In grade school, one of my favorite teachers finished lessons each day by reading Alice’s Adventures in Wonderland to the class. I would sit cross-legged on the rug and listen, laughing at the silliness along with my classmates. It was our favorite time of day. The story became something intriguingly alive to my childhood mind. The bossy teacher who always shushed us in the halls became the Queen of Hearts. “Off with their heads!” she would yell when we ran too fast in the hallways.
There was no logic behind the rules that restricted our fun. All the adults were mad, just like the grinning Cheshire Cat said.
Alice’s Adventures in Wonderland is a work of children’s fantasy that follows Alice after she finds herself down a rabbit hole, lost in Wonderland. She wanders from place to place, meeting bizarre creatures and people, such as the Mad Hatter who invites her to tea, the hookah-smoking Caterpillar and a deck of cards acting as soldiers for their King and Queen of Hearts. As her adventure continues, it becomes clearer and clearer to Alice that all the inhabitants of this strange place have a backwards sense of what’s real, confusing her with their preposterous logic.
When I recently returned to the pages of Wonderland, I realized that I had put on a new mask of adulthood. I found the story winding me down a different path than I remembered. Suddenly and unexpectedly, it felt even more real than the pretend wanderings of my childhood imagination. I couldn’t put it down. That afternoon, the madness of Wonderland re-invaded my mind, drawing me into an altered version of the grownup reality I now believed in.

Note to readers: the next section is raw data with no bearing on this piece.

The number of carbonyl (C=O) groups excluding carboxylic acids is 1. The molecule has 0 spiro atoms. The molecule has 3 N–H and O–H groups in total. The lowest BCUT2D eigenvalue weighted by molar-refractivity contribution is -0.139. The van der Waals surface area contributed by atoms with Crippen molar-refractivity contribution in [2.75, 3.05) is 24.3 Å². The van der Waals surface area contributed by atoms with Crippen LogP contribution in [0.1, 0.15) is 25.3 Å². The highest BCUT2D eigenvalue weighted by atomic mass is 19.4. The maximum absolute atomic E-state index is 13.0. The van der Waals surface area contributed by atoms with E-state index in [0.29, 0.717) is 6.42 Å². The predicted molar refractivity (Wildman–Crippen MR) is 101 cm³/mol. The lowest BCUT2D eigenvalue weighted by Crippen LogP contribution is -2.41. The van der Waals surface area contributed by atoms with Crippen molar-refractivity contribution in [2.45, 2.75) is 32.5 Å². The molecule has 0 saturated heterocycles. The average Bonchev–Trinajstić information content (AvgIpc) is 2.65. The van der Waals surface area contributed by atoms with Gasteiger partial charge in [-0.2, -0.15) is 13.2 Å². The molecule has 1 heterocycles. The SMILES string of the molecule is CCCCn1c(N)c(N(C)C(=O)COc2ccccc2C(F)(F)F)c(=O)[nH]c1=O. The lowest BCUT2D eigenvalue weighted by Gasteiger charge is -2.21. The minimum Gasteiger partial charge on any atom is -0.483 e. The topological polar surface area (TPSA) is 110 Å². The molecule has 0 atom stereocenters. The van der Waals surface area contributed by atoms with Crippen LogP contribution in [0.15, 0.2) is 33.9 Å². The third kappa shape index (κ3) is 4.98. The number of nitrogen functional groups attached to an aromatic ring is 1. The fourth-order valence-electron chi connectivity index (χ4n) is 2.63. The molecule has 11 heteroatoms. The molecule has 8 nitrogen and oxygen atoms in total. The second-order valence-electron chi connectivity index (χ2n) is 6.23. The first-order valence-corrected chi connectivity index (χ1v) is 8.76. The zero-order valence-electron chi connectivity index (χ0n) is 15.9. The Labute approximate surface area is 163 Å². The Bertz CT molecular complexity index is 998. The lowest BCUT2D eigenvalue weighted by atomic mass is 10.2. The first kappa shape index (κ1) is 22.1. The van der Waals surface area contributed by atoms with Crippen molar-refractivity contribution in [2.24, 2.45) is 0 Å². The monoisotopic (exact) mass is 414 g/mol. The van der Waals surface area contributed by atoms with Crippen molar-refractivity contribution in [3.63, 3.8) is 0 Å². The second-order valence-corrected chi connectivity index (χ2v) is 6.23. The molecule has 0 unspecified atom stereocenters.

Wonderland still felt whimsical in the way you would expect from a world invented in a sleeping child’s mind, but its ridiculousness hit much closer to home this time around. I felt like its jokes and silliness had become more self-conscious. Without warning, Alice’s journey through Wonderland made sense of an on-going struggle of my own – understanding the gap between sense and nonsense in this ever uncomfortable reality fondly called “adulting.”
Reading with a new lens, I was charmed and disarmed by Lewis Carroll’s witty wordplay and talent for making meaning out of gibberish. Carroll mocks our odd habit of jumbling meaning through our many expressions or jargons, poking fun at the complexity of the words we use to mix up simple meanings.
The Cheshire Cat’s aloof embrace of irrationality felt as liberating as it did frightening when he commented, “we’re all mad here.” Sensibility is not necessary, or even possible when playing by the rules of his world. I couldn’t help but notice a contrast between this relaxed outlook and the norms that I’m used to. Here in the real world, we agree to follow more unforgiving and, let’s be honest, duller rules.
Caroll pinpoints the power children have in their ability to view a playful reality that is lost on adults. I saw the characters as caricatures of what adults look like to a child who tries her hardest to understand and mimic them, but can make little sense out of the reasons behind what they do – just as they appeared to me when I was first introduced to Alice’s adventures in Elementary School.
The hookah-smoking Caterpillar asked a prudent question, “who are you?” Alice’s inability to answer him encapsulates my own struggle to answer that same query. As a recent graduate of University, I face the endless and daunting questions about what’s next.
Rereading Alice’s Adventures in Wonderland was wonderful and worthwhile, both for its clever, pun-ish quips, and for the incredible self-reflection it offered me as I continue to bump into misunderstandings and confusions about creating my own answer to the question Who are you?
Upon my return to Wonderland I found that, unlike Alice, I don’t believe I ever truly left.